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The two-state solution: Decline or death?

Palestinians gather at the Gaza-Israel border as part of the 'Great March of Return' on August 31, 2018 [Mohammad Asad / Middle East Monitor]
Palestinians gather at the Gaza-Israel border as part of the 'Great March of Return' on August 31, 2018 [Mohammad Asad / Middle East Monitor]

In a radio interview this week, one of the ministers of the right-wing Likud party said, "the two-state solution is dead". This is the latest of a slew of Israeli statements related surrounding the revival of the so-called Confederacy solution with Jordan.

This statement also refers somehow to the development of this solution, as it comes over a decade after another announcement was made, i.e. the "decline of the two-state solution", which was reiterated after the Palestinian division in 2007, and appeared in several reports and analyses at the time. I still remember, for example, that one of these analyses replaced the word "decline" with the following phrase: The establishment of the Palestinian state has become a mirage that fades as you approach it.

Israel's dealing with the Gaza Strip particularly since the Great Return marches, ongoing since March 30th, has reminded us of the unilateral disengagement plan led by Ariel Sharon in 2005. I would like to recall that this plan, among other things, aimed to neutralise the Gaza Strip on the political and security level regarding the final status issues for the Palestinian cause. In the midst of this, analysts did not rule out the possibility of Sharon, within himself, was aiming for his plan to separate Gaza from the West Bank, as part of his vision for the solution, which he did not complete because of his illness and incapacitation.

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Later, after a series of wars following this plan, and after the Palestinian division in 2007, followed by the rise of the Israeli right-wing to office in 2009, this right-wing began to view the Palestinian division as a "political opportunity" to enhance their vision for the solution or lack thereof. On the one hand, Israel badgers the PA and insists that it does not represent all of the Palestinians in the territories occupied in 1967 because it doesn't control the Gaza Strip, and on the other, it rejects any Palestinian reconciliation that leads to the unity of the authority in the Gaza Strip and West Bank. This is under the pretext of Hamas being considered a terrorist organisation. All of this may be related to freeing the political position of the two-state solution and nothing more.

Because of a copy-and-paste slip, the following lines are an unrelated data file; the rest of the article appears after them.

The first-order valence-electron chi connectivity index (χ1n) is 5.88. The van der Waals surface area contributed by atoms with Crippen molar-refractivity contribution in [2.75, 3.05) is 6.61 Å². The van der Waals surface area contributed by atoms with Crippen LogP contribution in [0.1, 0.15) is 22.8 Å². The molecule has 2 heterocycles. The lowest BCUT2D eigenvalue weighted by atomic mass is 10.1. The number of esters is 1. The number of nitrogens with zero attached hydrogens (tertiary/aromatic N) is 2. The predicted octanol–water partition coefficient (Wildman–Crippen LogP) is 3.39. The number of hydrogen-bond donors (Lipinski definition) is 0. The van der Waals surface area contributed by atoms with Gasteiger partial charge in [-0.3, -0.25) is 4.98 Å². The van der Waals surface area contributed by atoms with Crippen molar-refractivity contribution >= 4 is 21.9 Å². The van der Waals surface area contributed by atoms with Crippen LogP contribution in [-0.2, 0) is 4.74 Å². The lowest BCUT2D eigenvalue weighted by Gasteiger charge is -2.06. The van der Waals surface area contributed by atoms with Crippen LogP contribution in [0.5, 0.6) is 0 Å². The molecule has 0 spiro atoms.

Regarding facts on the ground, it is a disaster. Most of the West Bank's area is occupied by Israeli settlements, closed military zones, "nature reserves", and roads dedicated exclusively to Israeli settlers. This is in addition to the Separation Wall built deep into the Palestinian territory, while the Arab East Jerusalem is almost completely separated from the rest of the West Bank with a ring of Jewish settlements.

About Jerusalem, this may be useful. However, to stop excluding it from the agenda of negotiations that are supposed to take place supposed to take place, not only through the recent steps taken by the US administration, primarily the move of the embassy to Jerusalem but also through the Israeli legal measures and actions on the ground. Including all the steps taken to deepen the "integration" of Palestinian Jerusalemites into Israeli society, economically, socially and politically, in exchange for increasing the separation between them and the Palestinian people in other areas of the West Bank.

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The situation described here prompts us to propose two significant challenges. First, it doesn't matter whether the two-state solution declines or dies, as it was already born disfigured and sustained several stab wounds during the Bush administration's term. Second, is Israel solely responsible for the Palestinians' situation? Isn't time to accuse the Palestinians of being their own worst enemy, something those who are concerned about Palestine have already done?

Given all of this, there is no escaping the need to raise awareness of the fact that Israel will not retreat or give up anything on its path to negotiations. This realisation is developed by the fact that this path has been taken several times but has never actually led anywhere. The need to find an alternative route may become necessary under the intensification of the atrocious conditions of life under occupation.

The views expressed in this article belong to the author and do not necessarily reflect the editorial policy of Middle East Monitor.

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